What makes Dana Greene such a good biographer of Denise Levertov is Greene's respect for the mystery of her subject, and her honest, even glad acceptance of her own limitations as biographer of such a complex human being.
"A biography tracks the arc of a life over many decades, narrating a story as a subject lived it temporally, appreciating flaws, misjudgements and achievements. It then translates life into art, and in so doing preserves it. Without the unity biography brings to disparate facts, a life would devolve into its various parts and disintegrate. Biography's mission is to rescue a life and make it accessible to future readers." (232)
Referring to her research and reflection Greene closes her book with a statement that helps us discern what makes for a satisfying biography.
"This biography was undertaken as an experiment in penetrating the inner life of Denise Levertov. The voluminous raw materials - diaries, written and oral interviews, correspondence, poems, essays - allow the biographer to investigate and intuit, patch and paste, imagine and verify. To gain a closer hold on Levertov is to discover that she remains elusive, much like the mountain - present and absent, her person never fully grasped, but only pointed to and honored."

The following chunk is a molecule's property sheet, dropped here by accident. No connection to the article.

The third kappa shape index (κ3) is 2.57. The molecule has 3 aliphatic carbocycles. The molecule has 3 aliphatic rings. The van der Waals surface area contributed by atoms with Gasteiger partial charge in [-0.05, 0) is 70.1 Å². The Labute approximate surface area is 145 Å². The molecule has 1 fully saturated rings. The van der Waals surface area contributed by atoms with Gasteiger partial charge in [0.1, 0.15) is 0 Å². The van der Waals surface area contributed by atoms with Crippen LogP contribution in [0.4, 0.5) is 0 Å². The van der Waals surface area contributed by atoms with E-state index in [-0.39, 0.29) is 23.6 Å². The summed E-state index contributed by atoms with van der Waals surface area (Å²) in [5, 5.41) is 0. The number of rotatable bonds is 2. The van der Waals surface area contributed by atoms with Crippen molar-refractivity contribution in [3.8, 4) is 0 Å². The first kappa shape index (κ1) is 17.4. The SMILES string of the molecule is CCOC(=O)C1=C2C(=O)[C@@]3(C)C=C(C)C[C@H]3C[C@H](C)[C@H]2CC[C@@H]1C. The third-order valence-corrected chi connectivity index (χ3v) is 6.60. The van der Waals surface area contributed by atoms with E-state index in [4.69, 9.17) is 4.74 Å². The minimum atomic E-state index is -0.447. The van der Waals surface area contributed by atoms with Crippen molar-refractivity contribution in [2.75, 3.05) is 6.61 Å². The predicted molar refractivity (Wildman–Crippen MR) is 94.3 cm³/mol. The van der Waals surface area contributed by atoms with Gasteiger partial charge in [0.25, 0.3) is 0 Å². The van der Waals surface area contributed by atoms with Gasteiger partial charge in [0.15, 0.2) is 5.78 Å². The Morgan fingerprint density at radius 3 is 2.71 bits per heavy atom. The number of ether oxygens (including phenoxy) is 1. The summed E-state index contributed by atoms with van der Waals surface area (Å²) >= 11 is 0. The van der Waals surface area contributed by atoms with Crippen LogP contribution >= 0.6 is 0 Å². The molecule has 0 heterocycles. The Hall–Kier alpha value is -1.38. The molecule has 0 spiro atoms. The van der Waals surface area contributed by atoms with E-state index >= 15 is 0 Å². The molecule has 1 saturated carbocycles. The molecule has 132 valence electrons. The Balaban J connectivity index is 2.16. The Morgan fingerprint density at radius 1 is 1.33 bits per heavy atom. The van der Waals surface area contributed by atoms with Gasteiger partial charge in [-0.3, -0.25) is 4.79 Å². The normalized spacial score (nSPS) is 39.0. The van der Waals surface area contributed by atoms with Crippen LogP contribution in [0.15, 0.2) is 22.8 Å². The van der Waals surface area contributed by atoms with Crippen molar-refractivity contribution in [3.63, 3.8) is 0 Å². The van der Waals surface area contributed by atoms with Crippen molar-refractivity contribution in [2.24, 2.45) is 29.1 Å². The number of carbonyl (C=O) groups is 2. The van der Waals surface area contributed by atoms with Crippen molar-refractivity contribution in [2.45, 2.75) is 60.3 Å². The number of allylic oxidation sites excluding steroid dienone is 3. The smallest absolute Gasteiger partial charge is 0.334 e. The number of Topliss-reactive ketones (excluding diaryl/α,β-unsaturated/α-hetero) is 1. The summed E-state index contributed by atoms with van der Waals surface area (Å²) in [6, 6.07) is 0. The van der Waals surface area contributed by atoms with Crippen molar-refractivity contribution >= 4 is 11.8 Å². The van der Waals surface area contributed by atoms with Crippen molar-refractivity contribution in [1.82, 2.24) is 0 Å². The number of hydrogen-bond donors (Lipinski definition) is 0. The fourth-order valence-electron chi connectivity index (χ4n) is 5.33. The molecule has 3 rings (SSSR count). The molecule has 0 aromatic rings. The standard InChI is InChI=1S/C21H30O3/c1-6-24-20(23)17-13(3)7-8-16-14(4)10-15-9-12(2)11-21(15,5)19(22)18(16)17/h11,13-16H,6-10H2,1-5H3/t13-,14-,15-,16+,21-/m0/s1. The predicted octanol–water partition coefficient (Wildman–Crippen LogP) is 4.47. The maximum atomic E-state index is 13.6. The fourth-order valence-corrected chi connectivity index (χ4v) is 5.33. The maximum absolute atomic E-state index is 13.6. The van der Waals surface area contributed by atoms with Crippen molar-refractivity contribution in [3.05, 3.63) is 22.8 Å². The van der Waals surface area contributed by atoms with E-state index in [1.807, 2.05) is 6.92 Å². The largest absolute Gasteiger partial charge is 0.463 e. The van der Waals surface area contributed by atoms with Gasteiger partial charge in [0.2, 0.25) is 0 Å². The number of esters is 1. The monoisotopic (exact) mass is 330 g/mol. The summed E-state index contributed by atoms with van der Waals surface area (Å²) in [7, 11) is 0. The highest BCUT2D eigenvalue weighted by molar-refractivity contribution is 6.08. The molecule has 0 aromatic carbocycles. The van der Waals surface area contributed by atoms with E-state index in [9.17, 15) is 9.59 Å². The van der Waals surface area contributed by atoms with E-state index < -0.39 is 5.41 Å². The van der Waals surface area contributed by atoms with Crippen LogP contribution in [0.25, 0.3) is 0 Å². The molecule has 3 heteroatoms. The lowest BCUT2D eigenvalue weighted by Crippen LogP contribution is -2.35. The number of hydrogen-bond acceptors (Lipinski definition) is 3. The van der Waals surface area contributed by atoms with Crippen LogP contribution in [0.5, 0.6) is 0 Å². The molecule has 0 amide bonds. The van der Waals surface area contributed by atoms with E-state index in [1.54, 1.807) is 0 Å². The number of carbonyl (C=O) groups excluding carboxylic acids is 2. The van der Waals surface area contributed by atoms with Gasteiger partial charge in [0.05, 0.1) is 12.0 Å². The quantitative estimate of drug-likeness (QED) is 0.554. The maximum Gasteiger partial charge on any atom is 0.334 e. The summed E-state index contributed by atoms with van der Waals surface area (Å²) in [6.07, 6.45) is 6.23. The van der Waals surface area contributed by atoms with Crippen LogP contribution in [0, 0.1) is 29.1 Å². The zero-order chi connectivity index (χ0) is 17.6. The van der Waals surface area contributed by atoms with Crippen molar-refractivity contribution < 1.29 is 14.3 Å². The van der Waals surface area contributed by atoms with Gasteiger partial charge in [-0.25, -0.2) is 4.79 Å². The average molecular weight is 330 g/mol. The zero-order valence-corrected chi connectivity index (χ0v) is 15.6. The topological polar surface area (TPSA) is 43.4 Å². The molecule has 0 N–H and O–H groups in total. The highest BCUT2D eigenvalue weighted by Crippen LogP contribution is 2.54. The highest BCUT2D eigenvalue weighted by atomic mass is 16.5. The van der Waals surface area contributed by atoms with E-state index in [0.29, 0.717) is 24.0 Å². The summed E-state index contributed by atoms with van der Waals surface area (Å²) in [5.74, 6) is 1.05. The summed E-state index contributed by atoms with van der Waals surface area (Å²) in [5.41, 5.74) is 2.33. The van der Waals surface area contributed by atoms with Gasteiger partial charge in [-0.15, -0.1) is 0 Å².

Levertov would approve the modesty and honesty of that statement. She was herself ambivalent about the created link between an artist's biography and their art. Yet she made available to the world an entire archive now residing at Stanford University, which includes some of her most personal papers, letters, and diaries. From these papers Greene has woven a credible, affectionately critical and illuminating account of a poet whose rich lived experience of joy and sorrow she distilled into poems that are both uniquely personal, and touch on the familiar and universal in human living and dying.
This isn't so much a review of Greene's book as an appreciation for her work. And if I, a man, may say so without being given a hard time, Levertov's interior life is made more accessible because this biography was written by a woman. Yes, a scholar, one who uses words as a way of life, a writer whose stated aim is to make a poet's life accessible to her readers. But also a woman more likely to understand some of the hurts and healings, relational complexities and self-questionings which are woven into and throughout Levertov's life and personality. Having read this book I now read the poems with more understanding, both of the words, and of the woman with courage and vocation enough to write such words, and such words of life.